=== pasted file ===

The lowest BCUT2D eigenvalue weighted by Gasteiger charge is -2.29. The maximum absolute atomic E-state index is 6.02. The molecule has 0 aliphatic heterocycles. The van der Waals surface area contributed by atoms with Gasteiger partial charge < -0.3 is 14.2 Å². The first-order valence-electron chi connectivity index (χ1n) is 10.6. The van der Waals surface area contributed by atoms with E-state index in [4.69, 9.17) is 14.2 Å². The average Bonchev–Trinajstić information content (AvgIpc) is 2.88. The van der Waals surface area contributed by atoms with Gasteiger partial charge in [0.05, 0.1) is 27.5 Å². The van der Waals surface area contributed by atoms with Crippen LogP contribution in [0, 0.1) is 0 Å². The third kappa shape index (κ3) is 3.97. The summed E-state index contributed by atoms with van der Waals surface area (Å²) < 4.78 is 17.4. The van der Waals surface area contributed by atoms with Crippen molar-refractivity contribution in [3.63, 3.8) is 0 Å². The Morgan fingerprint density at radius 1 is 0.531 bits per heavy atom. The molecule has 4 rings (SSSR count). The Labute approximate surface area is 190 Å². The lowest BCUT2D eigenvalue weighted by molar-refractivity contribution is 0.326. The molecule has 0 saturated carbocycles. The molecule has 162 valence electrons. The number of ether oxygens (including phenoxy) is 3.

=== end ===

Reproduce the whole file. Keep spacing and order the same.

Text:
The lowest BCUT2D eigenvalue weighted by Gasteiger charge is -2.29. The maximum absolute atomic E-state index is 6.02. The molecule has 0 aliphatic heterocycles. The van der Waals surface area contributed by atoms with Gasteiger partial charge < -0.3 is 14.2 Å². The first-order valence-electron chi connectivity index (χ1n) is 10.6. The van der Waals surface area contributed by atoms with E-state index in [4.69, 9.17) is 14.2 Å². The average Bonchev–Trinajstić information content (AvgIpc) is 2.88. The van der Waals surface area contributed by atoms with Gasteiger partial charge in [0.05, 0.1) is 27.5 Å². The van der Waals surface area contributed by atoms with Crippen LogP contribution in [0, 0.1) is 0 Å². The third kappa shape index (κ3) is 3.97. The summed E-state index contributed by atoms with van der Waals surface area (Å²) < 4.78 is 17.4. The van der Waals surface area contributed by atoms with Crippen molar-refractivity contribution in [3.63, 3.8) is 0 Å². The Morgan fingerprint density at radius 1 is 0.531 bits per heavy atom. The molecule has 4 rings (SSSR count). The Labute approximate surface area is 190 Å². The lowest BCUT2D eigenvalue weighted by molar-refractivity contribution is 0.326. The molecule has 0 saturated carbocycles. The molecule has 162 valence electrons. The number of ether oxygens (including phenoxy) is 3.